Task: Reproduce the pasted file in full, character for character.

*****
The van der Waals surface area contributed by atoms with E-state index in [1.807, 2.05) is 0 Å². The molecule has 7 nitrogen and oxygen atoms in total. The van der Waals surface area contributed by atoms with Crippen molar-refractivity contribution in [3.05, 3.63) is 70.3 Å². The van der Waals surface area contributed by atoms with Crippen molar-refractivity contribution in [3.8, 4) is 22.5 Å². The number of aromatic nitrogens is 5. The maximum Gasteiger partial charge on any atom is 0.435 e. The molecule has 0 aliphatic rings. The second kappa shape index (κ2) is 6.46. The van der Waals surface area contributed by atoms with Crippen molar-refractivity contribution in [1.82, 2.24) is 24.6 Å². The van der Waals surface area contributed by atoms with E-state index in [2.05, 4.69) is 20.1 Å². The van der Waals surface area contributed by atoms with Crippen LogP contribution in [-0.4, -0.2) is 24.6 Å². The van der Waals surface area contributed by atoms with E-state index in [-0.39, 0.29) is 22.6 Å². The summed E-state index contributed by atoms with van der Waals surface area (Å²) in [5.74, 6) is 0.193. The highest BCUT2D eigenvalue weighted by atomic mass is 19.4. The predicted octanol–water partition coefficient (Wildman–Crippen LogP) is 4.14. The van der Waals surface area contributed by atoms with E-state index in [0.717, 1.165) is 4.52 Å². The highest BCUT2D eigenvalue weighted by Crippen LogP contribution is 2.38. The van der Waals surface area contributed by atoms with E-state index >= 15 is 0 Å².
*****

The van der Waals surface area contributed by atoms with E-state index in [1.807, 2.05) is 0 Å². The molecule has 7 nitrogen and oxygen atoms in total. The van der Waals surface area contributed by atoms with Crippen molar-refractivity contribution in [3.05, 3.63) is 70.3 Å². The van der Waals surface area contributed by atoms with Crippen molar-refractivity contribution in [3.8, 4) is 22.5 Å². The number of aromatic nitrogens is 5. The maximum Gasteiger partial charge on any atom is 0.435 e. The molecule has 0 aliphatic rings. The second kappa shape index (κ2) is 6.46. The van der Waals surface area contributed by atoms with Crippen molar-refractivity contribution in [1.82, 2.24) is 24.6 Å². The van der Waals surface area contributed by atoms with E-state index in [2.05, 4.69) is 20.1 Å². The van der Waals surface area contributed by atoms with Crippen LogP contribution in [-0.4, -0.2) is 24.6 Å². The van der Waals surface area contributed by atoms with E-state index in [-0.39, 0.29) is 22.6 Å². The summed E-state index contributed by atoms with van der Waals surface area (Å²) in [5.74, 6) is 0.193. The highest BCUT2D eigenvalue weighted by atomic mass is 19.4. The predicted octanol–water partition coefficient (Wildman–Crippen LogP) is 4.14. The van der Waals surface area contributed by atoms with E-state index in [0.717, 1.165) is 4.52 Å². The highest BCUT2D eigenvalue weighted by Crippen LogP contribution is 2.38. The van der Waals surface area contributed by atoms with E-state index >= 15 is 0 Å².